BLOOD & INK: The Scandalous Jazz Age Double Murder That Hooked America on True Crime
On September 16, 1922, the bodies of Reverend Edward Hall and Eleanor Mills were found beneath a crabapple tree on an abandoned farm outside of New Brunswick, New Jersey. The killer had arranged the bodies in a pose conveying intimacy.
The murder of Hall, a prominent clergyman whose wife, Frances Hall, was a proud heiress with illustrious ancestors and ties to the Johnson & Johnson dynasty, would have made headlines on its own. But when authorities identified Eleanor Mills as a choir singer from his church married to the church sexton, the story shocked locals and sent the scandal ricocheting around the country, fueling the nascent tabloid industry. This provincial double murder on a lonely lover’s lane would soon become one of the most famous killings in American history — a veritable crime of the century.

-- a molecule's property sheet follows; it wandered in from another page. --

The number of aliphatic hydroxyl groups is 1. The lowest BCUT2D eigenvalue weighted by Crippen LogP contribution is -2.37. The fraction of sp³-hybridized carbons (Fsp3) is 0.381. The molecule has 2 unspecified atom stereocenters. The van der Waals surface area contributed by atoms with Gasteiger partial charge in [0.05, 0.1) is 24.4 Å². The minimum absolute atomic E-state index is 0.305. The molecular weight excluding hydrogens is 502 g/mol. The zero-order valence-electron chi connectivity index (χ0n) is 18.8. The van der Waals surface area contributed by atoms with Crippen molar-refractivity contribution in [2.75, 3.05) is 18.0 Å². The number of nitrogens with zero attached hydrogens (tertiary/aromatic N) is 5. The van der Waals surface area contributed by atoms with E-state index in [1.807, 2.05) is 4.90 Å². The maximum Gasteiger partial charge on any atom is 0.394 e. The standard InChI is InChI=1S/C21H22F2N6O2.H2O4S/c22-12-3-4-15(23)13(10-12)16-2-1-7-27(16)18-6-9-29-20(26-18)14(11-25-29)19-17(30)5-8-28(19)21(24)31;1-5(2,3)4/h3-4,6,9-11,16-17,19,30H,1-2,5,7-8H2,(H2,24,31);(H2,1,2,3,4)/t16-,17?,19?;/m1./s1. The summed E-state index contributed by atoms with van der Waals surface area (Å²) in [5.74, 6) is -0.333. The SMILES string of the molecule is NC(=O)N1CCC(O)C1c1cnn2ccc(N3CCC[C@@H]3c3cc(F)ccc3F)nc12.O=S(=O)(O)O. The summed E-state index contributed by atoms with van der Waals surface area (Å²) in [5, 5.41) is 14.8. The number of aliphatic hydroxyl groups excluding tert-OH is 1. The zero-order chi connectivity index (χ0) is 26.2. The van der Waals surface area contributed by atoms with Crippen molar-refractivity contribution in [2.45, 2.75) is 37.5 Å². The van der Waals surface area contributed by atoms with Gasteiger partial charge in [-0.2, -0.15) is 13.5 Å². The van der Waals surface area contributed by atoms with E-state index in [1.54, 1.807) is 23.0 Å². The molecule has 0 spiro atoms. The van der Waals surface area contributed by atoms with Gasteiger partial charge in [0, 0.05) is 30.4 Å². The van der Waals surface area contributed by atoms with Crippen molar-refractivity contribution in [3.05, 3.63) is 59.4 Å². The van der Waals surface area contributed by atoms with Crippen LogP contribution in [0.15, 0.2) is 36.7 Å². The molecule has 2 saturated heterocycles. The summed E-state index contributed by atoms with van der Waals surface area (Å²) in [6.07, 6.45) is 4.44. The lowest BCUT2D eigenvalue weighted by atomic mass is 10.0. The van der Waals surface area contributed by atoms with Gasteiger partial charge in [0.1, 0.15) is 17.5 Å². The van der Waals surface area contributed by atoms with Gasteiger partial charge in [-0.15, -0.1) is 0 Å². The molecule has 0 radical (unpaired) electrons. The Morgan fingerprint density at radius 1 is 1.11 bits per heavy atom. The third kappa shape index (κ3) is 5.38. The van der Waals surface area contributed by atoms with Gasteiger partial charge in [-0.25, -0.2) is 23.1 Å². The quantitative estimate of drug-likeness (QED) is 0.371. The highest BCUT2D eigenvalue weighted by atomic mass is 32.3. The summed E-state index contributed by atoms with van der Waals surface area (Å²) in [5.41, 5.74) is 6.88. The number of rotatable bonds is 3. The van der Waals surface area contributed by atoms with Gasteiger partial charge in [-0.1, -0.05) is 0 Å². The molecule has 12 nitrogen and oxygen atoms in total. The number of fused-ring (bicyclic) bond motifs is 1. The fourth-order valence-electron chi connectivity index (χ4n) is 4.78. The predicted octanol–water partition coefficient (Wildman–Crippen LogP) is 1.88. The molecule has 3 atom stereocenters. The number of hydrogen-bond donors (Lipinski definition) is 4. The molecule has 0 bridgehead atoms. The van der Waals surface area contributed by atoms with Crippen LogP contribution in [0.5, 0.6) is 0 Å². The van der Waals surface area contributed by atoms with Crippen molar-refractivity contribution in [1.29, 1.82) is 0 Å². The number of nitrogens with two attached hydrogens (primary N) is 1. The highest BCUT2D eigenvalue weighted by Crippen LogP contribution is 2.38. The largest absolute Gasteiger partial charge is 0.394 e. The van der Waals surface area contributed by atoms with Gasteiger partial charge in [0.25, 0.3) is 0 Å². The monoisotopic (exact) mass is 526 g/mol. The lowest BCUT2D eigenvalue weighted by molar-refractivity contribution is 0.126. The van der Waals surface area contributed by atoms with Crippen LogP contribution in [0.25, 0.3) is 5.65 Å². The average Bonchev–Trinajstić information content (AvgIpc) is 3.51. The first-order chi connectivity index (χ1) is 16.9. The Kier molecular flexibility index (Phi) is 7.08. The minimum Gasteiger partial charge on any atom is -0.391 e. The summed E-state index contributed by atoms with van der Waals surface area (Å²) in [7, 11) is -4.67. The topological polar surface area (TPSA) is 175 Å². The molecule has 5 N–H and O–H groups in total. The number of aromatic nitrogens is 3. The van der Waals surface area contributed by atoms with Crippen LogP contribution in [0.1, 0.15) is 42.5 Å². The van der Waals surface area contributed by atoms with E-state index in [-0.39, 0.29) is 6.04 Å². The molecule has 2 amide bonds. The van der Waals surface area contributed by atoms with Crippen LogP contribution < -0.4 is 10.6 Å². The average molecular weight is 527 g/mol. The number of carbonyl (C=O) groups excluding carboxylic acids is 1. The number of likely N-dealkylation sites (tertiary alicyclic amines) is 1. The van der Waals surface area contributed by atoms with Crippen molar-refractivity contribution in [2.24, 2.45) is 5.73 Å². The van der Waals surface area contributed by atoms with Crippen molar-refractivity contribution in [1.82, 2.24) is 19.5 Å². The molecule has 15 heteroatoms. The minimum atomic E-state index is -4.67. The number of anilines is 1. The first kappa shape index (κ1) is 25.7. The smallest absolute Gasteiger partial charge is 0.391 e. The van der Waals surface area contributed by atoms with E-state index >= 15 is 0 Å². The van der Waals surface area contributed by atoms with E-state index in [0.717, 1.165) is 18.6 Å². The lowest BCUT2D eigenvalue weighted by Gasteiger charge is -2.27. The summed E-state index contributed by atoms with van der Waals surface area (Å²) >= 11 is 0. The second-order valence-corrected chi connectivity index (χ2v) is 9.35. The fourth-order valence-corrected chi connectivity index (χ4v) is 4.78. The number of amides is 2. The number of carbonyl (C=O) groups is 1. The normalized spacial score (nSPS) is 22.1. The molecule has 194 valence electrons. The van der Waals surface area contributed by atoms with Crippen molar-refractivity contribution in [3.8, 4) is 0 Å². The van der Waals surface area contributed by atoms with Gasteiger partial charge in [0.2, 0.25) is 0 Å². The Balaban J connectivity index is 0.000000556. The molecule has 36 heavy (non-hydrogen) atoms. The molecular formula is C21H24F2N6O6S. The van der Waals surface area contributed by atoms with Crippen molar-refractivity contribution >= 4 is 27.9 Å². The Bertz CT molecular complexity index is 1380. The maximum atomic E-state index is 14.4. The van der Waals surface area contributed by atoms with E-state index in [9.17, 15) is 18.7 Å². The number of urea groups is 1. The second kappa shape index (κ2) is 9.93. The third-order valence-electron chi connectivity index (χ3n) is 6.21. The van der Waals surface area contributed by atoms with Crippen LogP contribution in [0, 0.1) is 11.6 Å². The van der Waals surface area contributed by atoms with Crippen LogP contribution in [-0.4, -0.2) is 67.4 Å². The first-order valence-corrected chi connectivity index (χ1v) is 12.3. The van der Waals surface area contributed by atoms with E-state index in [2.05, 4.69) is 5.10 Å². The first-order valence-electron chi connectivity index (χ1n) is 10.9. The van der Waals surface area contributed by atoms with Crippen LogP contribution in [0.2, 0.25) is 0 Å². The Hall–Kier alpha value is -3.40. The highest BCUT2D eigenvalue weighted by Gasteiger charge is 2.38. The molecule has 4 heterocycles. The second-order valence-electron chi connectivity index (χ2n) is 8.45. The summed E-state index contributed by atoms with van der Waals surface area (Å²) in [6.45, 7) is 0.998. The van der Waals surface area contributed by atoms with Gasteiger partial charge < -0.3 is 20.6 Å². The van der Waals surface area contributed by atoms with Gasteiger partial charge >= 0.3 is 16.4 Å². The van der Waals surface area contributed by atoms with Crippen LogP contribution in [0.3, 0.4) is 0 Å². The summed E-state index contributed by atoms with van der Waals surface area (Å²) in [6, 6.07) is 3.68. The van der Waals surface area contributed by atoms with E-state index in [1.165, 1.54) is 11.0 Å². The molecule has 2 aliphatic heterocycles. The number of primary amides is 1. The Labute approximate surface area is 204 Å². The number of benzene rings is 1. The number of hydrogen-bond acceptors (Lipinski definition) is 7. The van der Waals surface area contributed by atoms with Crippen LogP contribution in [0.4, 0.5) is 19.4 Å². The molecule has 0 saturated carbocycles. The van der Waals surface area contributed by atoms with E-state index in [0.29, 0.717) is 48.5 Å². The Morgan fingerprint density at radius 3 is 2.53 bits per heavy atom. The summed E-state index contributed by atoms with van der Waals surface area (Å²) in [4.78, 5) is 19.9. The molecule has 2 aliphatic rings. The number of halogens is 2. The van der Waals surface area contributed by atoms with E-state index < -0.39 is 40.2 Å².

The bumbling local authorities failed to secure any indictments, however, and it took a swashbuckling crusade by the editor of a circulation-hungry Hearst tabloid to revive the case and bring it to trial at last.
Blood & Ink freshly chronicles what remains one of the most electrifying but forgotten murder mysteries in U.S. history. It also traces the birth of American tabloid journalism, pandering to the masses with sordid tales of love, sex, money, and murder.
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